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Special Libraries

During the 19th century, specialized libraries began to be developed throughout the world to support the unique information needs of a wide variety of public and private institutions. The chief characteristic distinguishing these from other libraries was the specialized focus on practical client needs in support of the work of the host organization, rather than on recreation or Education as in the case of public and academic libraries. The establishment in 1876 of the headquarters of the Territorial Government in the geographic area representing present-day Saskatchewan provided the impetus for special library development. Among the earliest special libraries were the North-West Government Library, subsequently the Saskatchewan Legislative Library (first recorded expenditure for books and subscriptions in the fiscal year 1876-77); the North-West Mounted Police Library (recreational collection in some barracks as early as 1875; founding of a central circulation library at the Regina Barracks in 1893); the North-West Territories Department of Agriculture Library (1898); and the Law Society of the North-West Territories Library (1898). After 1905, as services and agencies developed in the province, the variety and scope of special libraries increased to include libraries supporting the court system and private law firms, police agencies and prisons, Newspapers and business corporations, museums and art galleries, professional and voluntary societies, medical and health institutions, ethnic associations and religious institutions, agricultural research facilities, and government departments.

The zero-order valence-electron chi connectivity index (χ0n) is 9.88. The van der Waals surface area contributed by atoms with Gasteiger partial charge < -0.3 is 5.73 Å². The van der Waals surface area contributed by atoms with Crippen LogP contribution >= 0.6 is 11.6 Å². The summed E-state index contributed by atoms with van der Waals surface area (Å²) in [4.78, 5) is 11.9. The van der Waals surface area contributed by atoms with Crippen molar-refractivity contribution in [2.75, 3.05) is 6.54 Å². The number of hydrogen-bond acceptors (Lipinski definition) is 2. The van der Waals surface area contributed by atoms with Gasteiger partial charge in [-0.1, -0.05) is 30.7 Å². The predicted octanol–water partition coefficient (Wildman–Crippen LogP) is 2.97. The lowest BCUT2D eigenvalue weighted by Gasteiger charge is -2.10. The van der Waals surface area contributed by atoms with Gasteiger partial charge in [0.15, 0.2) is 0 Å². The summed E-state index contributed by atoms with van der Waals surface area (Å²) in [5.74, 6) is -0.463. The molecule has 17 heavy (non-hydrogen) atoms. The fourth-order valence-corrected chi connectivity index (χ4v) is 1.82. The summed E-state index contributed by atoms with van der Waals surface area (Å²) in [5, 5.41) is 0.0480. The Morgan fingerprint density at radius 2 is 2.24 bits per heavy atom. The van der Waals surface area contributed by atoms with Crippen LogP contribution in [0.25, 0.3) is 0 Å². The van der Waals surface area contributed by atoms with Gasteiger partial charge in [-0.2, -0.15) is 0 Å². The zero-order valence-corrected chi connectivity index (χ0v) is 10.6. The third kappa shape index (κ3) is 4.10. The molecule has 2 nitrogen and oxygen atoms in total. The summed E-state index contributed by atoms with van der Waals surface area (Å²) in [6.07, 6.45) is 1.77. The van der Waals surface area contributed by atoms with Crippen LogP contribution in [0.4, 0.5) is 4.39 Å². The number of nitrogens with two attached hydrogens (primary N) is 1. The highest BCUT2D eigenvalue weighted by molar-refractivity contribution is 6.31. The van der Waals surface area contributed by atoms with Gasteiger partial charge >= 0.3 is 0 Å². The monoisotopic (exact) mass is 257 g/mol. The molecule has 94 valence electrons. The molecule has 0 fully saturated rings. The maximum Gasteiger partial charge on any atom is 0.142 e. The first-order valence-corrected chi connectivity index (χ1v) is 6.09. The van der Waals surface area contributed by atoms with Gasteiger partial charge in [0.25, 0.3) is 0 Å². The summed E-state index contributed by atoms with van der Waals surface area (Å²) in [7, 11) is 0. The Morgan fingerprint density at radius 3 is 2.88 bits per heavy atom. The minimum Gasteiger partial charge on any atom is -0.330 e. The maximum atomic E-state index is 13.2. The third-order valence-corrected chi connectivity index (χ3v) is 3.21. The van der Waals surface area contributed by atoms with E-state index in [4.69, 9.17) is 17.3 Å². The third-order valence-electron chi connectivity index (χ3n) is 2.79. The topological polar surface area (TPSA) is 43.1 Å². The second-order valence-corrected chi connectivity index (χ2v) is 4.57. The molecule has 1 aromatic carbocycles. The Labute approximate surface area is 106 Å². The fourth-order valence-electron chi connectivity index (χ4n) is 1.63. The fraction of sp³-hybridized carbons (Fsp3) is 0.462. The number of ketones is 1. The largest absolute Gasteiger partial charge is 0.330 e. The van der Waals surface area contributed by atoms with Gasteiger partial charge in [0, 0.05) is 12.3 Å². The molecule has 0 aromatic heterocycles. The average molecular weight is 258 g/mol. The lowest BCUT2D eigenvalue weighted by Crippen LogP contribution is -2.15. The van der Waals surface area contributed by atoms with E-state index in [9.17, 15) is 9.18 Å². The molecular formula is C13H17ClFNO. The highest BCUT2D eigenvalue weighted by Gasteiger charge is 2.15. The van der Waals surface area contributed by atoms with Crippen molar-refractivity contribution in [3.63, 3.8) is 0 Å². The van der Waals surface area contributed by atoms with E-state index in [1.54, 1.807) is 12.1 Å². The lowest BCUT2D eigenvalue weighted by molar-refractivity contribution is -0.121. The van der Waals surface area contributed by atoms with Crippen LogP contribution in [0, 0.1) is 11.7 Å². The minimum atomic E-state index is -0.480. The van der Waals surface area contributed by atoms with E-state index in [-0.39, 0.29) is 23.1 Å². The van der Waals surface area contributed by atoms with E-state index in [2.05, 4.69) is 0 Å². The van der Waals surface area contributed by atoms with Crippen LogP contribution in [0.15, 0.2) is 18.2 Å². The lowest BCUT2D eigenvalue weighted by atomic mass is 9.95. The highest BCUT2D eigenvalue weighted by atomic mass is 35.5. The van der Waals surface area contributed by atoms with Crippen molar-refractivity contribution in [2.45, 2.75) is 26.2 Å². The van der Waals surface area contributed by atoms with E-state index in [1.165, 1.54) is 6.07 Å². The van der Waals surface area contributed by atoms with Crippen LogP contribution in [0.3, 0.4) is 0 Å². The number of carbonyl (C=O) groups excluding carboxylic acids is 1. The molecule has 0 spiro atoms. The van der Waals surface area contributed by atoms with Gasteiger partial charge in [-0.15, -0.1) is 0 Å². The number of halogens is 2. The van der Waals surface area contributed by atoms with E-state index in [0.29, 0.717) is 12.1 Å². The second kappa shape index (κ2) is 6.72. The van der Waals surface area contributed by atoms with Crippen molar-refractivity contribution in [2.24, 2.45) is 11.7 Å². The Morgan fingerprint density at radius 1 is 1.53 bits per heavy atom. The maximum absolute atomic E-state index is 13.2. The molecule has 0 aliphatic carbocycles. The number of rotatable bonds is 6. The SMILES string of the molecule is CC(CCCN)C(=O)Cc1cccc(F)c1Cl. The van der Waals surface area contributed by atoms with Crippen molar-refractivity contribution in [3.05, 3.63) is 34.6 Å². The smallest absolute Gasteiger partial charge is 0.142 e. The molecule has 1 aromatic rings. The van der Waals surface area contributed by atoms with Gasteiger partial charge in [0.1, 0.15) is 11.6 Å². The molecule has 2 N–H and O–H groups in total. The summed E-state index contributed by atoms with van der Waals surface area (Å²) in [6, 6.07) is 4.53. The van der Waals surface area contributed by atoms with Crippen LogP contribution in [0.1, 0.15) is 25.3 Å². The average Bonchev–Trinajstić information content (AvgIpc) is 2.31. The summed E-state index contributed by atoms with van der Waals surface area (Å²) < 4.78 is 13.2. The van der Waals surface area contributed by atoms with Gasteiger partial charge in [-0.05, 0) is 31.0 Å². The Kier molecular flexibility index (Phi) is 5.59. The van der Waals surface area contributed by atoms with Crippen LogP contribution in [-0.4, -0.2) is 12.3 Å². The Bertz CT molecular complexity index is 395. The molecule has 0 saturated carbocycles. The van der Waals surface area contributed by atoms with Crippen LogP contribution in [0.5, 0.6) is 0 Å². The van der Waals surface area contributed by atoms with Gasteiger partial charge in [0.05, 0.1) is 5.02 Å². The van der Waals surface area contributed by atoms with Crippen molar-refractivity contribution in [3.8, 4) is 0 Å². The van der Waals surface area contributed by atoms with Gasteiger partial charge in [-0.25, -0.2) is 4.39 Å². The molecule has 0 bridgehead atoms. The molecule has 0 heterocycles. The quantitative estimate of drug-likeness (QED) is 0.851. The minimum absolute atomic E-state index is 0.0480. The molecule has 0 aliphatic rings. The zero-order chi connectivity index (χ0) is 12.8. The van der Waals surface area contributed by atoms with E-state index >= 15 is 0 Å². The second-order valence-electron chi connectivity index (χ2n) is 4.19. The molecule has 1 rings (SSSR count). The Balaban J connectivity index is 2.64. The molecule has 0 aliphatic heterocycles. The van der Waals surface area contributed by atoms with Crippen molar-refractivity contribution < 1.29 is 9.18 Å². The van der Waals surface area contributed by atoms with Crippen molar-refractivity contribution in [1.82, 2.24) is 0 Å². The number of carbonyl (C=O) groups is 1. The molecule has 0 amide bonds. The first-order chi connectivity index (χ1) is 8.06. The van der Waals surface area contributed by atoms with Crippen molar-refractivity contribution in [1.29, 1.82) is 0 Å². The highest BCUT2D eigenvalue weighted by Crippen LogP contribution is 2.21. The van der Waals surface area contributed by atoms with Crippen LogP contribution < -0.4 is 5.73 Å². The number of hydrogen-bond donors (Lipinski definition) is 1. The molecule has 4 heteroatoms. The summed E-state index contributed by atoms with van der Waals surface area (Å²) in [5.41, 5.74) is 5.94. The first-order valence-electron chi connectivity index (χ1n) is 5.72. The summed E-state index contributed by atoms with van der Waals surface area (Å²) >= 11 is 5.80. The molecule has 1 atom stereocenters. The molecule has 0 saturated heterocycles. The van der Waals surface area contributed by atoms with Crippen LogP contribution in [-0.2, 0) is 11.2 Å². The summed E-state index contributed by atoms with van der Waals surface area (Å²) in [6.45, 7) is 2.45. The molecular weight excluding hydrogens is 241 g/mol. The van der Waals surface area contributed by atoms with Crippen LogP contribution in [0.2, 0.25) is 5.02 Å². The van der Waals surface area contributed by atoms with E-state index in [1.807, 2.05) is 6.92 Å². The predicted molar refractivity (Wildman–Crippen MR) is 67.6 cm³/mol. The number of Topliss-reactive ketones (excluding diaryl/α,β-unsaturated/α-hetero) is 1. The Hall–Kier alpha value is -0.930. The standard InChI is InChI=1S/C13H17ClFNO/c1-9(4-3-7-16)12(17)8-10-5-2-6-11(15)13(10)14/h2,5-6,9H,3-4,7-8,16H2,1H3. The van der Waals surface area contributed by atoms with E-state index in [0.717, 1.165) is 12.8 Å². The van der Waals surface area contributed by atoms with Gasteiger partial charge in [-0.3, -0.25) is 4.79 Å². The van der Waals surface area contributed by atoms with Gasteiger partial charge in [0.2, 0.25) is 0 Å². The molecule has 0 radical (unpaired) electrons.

Some of the most recent and important changes in special libraries have been driven by the introduction and expansion of electronic information sources available in commercial databases and on the Internet. In this world of diverse and continually evolving information media, special libraries continue to address client needs by building relevant resource collections, by providing sophisticated access to those collections, and in particular by adding value to factual data by compiling, tabulating, or synthesizing retrieved information and delivering it to the client in whatever print or electronic form is required.

Marian J. Powell

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